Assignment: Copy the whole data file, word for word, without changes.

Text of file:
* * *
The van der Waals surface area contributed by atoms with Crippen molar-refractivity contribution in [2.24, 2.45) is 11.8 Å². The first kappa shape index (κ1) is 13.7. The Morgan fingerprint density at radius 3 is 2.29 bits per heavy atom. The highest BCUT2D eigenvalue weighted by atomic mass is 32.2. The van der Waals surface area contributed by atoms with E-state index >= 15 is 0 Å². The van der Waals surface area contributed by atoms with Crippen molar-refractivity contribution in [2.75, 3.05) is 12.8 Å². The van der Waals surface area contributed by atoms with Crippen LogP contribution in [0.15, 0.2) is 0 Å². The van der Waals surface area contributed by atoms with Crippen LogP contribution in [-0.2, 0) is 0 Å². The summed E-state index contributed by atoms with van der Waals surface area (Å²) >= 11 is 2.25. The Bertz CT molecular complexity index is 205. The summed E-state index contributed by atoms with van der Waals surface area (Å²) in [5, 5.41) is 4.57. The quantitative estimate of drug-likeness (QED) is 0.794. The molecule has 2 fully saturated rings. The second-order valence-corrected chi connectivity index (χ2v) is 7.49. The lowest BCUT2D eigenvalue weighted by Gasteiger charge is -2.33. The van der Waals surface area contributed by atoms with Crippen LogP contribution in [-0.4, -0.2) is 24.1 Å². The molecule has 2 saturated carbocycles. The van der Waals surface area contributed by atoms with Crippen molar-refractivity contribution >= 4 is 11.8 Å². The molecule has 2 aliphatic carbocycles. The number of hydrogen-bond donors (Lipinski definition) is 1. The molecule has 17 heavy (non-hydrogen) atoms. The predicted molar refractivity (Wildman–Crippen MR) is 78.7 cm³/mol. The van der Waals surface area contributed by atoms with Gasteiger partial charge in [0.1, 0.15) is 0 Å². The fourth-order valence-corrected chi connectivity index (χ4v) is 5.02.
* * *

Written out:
The van der Waals surface area contributed by atoms with Crippen molar-refractivity contribution in [2.24, 2.45) is 11.8 Å². The first kappa shape index (κ1) is 13.7. The Morgan fingerprint density at radius 3 is 2.29 bits per heavy atom. The highest BCUT2D eigenvalue weighted by atomic mass is 32.2. The van der Waals surface area contributed by atoms with E-state index >= 15 is 0 Å². The van der Waals surface area contributed by atoms with Crippen molar-refractivity contribution in [2.75, 3.05) is 12.8 Å². The van der Waals surface area contributed by atoms with Crippen LogP contribution in [0.15, 0.2) is 0 Å². The van der Waals surface area contributed by atoms with Crippen LogP contribution in [-0.2, 0) is 0 Å². The summed E-state index contributed by atoms with van der Waals surface area (Å²) >= 11 is 2.25. The Bertz CT molecular complexity index is 205. The summed E-state index contributed by atoms with van der Waals surface area (Å²) in [5, 5.41) is 4.57. The quantitative estimate of drug-likeness (QED) is 0.794. The molecule has 2 fully saturated rings. The second-order valence-corrected chi connectivity index (χ2v) is 7.49. The lowest BCUT2D eigenvalue weighted by Gasteiger charge is -2.33. The van der Waals surface area contributed by atoms with Crippen LogP contribution in [-0.4, -0.2) is 24.1 Å². The molecule has 2 saturated carbocycles. The van der Waals surface area contributed by atoms with Crippen molar-refractivity contribution >= 4 is 11.8 Å². The molecule has 2 aliphatic carbocycles. The number of hydrogen-bond donors (Lipinski definition) is 1. The molecule has 17 heavy (non-hydrogen) atoms. The predicted molar refractivity (Wildman–Crippen MR) is 78.7 cm³/mol. The van der Waals surface area contributed by atoms with Gasteiger partial charge in [0.1, 0.15) is 0 Å². The fourth-order valence-corrected chi connectivity index (χ4v) is 5.02.